Dr. Fifield could not abide low rent boarders taking parking spots on his street. He did not look at the late night patient visits with any emotion other than contempt. The Minister’s attitude of superiority on the few occasions they spoke made Sonny Boy spit and sputter with rage when he returned home to his wife.
When FDR died the Chiropractor was sad. The Minister thought the New Deal was Communism. He did not like Communists. This is why he invited Senator Joe McCarthy to speak at the church’s Freedom Club on that February night, mid-century, at the height of the Red Scare.
William Jerger, full of coffee and chocolate cake, thought he knew what he would say. He broke through the buzz and babble of the audience with a loud “Testing, testing, 123 testing.” The people in the front stopped until they were pushed out by the folks behind them.
Jerger started yelling at the emerging crowd. “McCarthyites—what are you doing?” A handful of protesters on the corner started chanting before the crowd pushed them onto 6th Street. “Mccarthyites, shame, he’s a lunatic, malicious crusades, open festering wound on body politic.” Soon the rant evolved into plain name calling.
The Freedom Club’s attendance that night was about 4,000. The speech was long, most people just wanted to go home and get a drink, especially the speaker McCarthy, who along with his wife was being escorted away from danger by Dr. Fifield. The minister held the arm of a McCarthy with each hand.
Some people in the crowd were a little worked up after hearing stories of Communist infiltration affecting key decisions in high places.
The crowd grew loud. Jerger addressed his remarks to McCarthy, “You shameless…”. Mid sentence Jergen was pelted with dirt clods, which are scoops of mud with the moisture removed.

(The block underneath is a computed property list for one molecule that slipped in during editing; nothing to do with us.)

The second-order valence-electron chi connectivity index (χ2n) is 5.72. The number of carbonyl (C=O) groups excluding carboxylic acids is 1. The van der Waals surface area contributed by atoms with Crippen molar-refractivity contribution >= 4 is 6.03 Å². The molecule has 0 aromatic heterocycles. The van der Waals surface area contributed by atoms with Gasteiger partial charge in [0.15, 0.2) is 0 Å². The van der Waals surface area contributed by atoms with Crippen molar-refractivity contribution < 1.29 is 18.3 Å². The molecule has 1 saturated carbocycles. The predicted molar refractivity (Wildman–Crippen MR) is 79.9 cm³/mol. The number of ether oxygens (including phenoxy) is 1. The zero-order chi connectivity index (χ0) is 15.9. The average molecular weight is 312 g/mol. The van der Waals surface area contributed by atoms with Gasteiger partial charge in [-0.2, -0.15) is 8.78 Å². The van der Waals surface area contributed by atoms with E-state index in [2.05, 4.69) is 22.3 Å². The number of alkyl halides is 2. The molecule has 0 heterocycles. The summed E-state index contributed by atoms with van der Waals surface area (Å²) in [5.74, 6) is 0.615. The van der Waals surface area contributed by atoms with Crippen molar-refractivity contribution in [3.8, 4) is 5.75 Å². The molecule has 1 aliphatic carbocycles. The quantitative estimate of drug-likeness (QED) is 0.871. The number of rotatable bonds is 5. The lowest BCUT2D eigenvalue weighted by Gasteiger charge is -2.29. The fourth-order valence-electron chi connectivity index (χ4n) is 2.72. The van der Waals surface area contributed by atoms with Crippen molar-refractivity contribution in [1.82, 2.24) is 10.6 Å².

He ran around the station wagon. Got on top of it. Then he climbed inside the car. A man with a tire wrench broke a side window on the car. Some people from inside the house came to Jergen’s aid, two pretty big guys and some family members. There was blood on Jergen’s face. He grabbed the loudspeaker, which began to squeal and shriek, just as sirens and red lights competed for attention. Ten LAPD cars with twenty officers arrived on the scene. They shut down the loudspeaker and escorted Jergen out of the area. No one was arrested.
McCarthy did not know it then, but “The Riot on Commonwealth” was the beginning of his fall from grace and public opinion. In April, during the televised Army-McCarthy hearings, the public soured on the performance of the Senator and his staff. In July he lost his chief counsel for unethical conduct, and two staffers who didn’t have security clearance.
In December he was censured by the Senate in a condemnation vote of 67-22 over his conduct toward fellow Senators. Later, when asked if he felt censured, he laughed and said, “Well, it wasn’t exactly a vote of confidence!”
McCarthy and his crew ruined many lives, from a variety of professions. He became an expert at destroying lives. He drank himself to death three years later at the age of 48.
The Kolinskys sold their home to a private party who then proceeded to sell it to the Church. The house was demolished in 1960 and the entire lot paved for parking. The Kolinsky family moved to the Los Feliz area. Sonny Boy went back to prison in 1959 where he died in 1970 at the age of 67.
After their two daughters were grown, Dr. James Fifield and his wife, Helen, moved into an apartment in the building that would later be owned by the Church of Scientology. In 1957, the same year McCarthy died, Helen died. Soon after James moved into a well-known mansion at 118 Fremont Place. He and his daughter, Mary, published a pamphlet titled “Does God Care?”